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Kensington Church Adopts Avid Venue

Troy, MI (April 16, 2010)--Kensington Church in Troy, Michigan recently upgraded its main campus sanctuary’s audio system with an Avid Venue Profile console.

Troy, MI (April 16, 2010)–Kensington Church in Troy, Michigan recently upgraded its main campus sanctuary’s audio system with an Avid Venue Profile console.

As veteran engineer Tim Corder explains, the Venue is the first phase of an upgrade plan that will eventually include a new PA system as well.

“The Venue system was the only thing we changed, so we were able to clearly hear what a difference it made,” Corder says. “I was sitting in the booth with the music director, and we were just giggling like little kids. There was a tightness and clarity to the sound that we’d never heard before. I’d never have believed one piece of gear could make such a difference. Even our lead pastor–who’s definitely non-technical–remarked on the difference.”

Corder cites several factors that influenced the decision to choose Venue. “One of the main considerations was the fact that we don’t have a monitor engineer. When the church started 18 years ago they didn’t have one, and that’s never changed. It’s a big job for the FOH engineer, who has to contend with both in-ears and wedges in addition to the house mix. The Venue Personal Q option gives us a great degree of interaction between the engineer and the musicians.”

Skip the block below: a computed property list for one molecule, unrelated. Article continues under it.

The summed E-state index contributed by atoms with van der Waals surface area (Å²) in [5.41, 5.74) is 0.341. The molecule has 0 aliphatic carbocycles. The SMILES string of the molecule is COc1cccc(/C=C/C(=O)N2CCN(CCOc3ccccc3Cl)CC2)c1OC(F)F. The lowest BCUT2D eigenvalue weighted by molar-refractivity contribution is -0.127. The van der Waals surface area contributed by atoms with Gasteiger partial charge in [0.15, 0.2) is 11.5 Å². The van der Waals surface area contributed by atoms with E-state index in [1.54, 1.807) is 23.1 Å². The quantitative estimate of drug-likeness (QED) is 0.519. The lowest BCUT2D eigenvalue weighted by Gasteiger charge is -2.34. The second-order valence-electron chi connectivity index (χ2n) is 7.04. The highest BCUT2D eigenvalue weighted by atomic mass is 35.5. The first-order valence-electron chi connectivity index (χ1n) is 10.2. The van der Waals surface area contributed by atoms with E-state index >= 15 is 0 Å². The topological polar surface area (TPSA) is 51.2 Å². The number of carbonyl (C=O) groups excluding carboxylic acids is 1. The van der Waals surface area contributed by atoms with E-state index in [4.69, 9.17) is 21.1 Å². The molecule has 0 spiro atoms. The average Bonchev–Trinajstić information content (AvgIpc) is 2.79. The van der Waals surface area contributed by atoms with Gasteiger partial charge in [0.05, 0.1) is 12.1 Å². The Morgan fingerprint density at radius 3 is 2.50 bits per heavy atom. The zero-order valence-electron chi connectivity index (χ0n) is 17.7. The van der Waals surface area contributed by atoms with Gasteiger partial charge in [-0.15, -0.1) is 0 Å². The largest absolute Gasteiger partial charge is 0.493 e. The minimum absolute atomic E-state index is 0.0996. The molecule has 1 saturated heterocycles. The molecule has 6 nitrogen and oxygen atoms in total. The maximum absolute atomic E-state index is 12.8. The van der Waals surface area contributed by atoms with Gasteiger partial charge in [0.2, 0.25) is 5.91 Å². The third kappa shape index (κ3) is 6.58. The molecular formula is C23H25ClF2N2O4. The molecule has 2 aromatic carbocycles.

The Venue system’s tight integration with Pro Tools systems was another deciding factor, but not for the usual reasons. “We don’t do a lot of live multitracking,” Corder admits, “but our music team does a lot of their composing and arranging in Pro Tools. Being able to work with systems that speak the same language means I can be an active collaborator. When they bring me a new song, I can pull up the same plug-ins they used in the demo, and deliver a live mix that sounds like what they intended. That kind of partnership is invaluable.”

Corder also points to Virtual Sound Check as an important feature. “I can come in on a Tuesday morning and fine-tune the mix without the pressure of a live congregation,” he says. “It also allows me to see what’s happening with the monitor mixes from up on stage, as well as allowing the musicians to come out to the console and hear what their mix sounds like. That’s huge in terms of the creative partnership between us. I can hear what they’re hearing, and they can hear what I’m hearing, and that’s provided us with a level of trust and confidence that would never have been possible before.”